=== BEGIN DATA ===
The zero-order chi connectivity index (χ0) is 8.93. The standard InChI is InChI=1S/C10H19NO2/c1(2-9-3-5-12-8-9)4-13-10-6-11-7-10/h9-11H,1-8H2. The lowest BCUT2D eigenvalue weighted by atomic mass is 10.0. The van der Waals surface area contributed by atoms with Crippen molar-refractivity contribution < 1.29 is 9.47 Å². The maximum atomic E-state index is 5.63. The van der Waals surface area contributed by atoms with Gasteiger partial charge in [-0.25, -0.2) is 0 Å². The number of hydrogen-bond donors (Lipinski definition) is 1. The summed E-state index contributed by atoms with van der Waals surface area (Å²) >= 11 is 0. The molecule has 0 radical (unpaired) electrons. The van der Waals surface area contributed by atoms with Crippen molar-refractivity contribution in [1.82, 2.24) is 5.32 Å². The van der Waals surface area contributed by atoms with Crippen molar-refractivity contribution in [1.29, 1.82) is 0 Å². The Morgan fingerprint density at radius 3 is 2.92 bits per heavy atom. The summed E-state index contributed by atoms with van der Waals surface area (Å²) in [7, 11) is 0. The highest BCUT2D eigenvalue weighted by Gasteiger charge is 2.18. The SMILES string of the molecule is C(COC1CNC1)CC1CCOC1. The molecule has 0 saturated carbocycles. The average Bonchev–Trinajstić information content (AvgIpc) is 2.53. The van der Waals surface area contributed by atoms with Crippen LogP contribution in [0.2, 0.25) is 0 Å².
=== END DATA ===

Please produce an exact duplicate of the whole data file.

The zero-order chi connectivity index (χ0) is 8.93. The standard InChI is InChI=1S/C10H19NO2/c1(2-9-3-5-12-8-9)4-13-10-6-11-7-10/h9-11H,1-8H2. The lowest BCUT2D eigenvalue weighted by atomic mass is 10.0. The van der Waals surface area contributed by atoms with Crippen molar-refractivity contribution < 1.29 is 9.47 Å². The maximum atomic E-state index is 5.63. The van der Waals surface area contributed by atoms with Gasteiger partial charge in [-0.25, -0.2) is 0 Å². The number of hydrogen-bond donors (Lipinski definition) is 1. The summed E-state index contributed by atoms with van der Waals surface area (Å²) >= 11 is 0. The molecule has 0 radical (unpaired) electrons. The van der Waals surface area contributed by atoms with Crippen molar-refractivity contribution in [1.82, 2.24) is 5.32 Å². The van der Waals surface area contributed by atoms with Crippen molar-refractivity contribution in [1.29, 1.82) is 0 Å². The Morgan fingerprint density at radius 3 is 2.92 bits per heavy atom. The summed E-state index contributed by atoms with van der Waals surface area (Å²) in [7, 11) is 0. The highest BCUT2D eigenvalue weighted by Gasteiger charge is 2.18. The SMILES string of the molecule is C(COC1CNC1)CC1CCOC1. The molecule has 0 saturated carbocycles. The average Bonchev–Trinajstić information content (AvgIpc) is 2.53. The van der Waals surface area contributed by atoms with Crippen LogP contribution in [0.2, 0.25) is 0 Å².